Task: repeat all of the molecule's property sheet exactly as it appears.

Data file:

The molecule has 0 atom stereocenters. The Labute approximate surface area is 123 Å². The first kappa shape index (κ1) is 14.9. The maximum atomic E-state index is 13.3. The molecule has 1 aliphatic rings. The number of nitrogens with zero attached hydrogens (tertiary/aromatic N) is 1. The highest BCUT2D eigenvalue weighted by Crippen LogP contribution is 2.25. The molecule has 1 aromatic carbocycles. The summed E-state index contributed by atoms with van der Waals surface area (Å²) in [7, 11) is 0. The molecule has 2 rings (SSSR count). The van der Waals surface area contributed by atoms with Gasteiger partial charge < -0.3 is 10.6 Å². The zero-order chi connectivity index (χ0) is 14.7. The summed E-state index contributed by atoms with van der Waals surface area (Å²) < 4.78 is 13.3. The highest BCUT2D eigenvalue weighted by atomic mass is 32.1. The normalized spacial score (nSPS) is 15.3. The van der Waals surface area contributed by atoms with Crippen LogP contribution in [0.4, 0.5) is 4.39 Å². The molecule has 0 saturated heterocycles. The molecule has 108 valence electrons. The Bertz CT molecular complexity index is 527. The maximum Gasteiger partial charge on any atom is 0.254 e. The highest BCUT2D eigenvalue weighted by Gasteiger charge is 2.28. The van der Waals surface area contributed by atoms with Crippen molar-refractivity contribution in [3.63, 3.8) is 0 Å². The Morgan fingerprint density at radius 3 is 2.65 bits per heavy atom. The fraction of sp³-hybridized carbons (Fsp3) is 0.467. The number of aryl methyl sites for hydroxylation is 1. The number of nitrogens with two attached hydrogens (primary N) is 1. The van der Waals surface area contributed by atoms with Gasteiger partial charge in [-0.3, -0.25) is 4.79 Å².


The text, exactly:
The molecule has 0 atom stereocenters. The Labute approximate surface area is 123 Å². The first kappa shape index (κ1) is 14.9. The maximum atomic E-state index is 13.3. The molecule has 1 aliphatic rings. The number of nitrogens with zero attached hydrogens (tertiary/aromatic N) is 1. The highest BCUT2D eigenvalue weighted by Crippen LogP contribution is 2.25. The molecule has 1 aromatic carbocycles. The summed E-state index contributed by atoms with van der Waals surface area (Å²) in [7, 11) is 0. The molecule has 2 rings (SSSR count). The van der Waals surface area contributed by atoms with Gasteiger partial charge < -0.3 is 10.6 Å². The zero-order chi connectivity index (χ0) is 14.7. The summed E-state index contributed by atoms with van der Waals surface area (Å²) < 4.78 is 13.3. The highest BCUT2D eigenvalue weighted by atomic mass is 32.1. The normalized spacial score (nSPS) is 15.3. The van der Waals surface area contributed by atoms with Crippen LogP contribution in [0.4, 0.5) is 4.39 Å². The molecule has 0 saturated heterocycles. The molecule has 108 valence electrons. The Bertz CT molecular complexity index is 527. The maximum Gasteiger partial charge on any atom is 0.254 e. The highest BCUT2D eigenvalue weighted by Gasteiger charge is 2.28. The van der Waals surface area contributed by atoms with Crippen molar-refractivity contribution in [3.63, 3.8) is 0 Å². The Morgan fingerprint density at radius 3 is 2.65 bits per heavy atom. The fraction of sp³-hybridized carbons (Fsp3) is 0.467. The number of aryl methyl sites for hydroxylation is 1. The number of nitrogens with two attached hydrogens (primary N) is 1. The van der Waals surface area contributed by atoms with Gasteiger partial charge in [-0.3, -0.25) is 4.79 Å².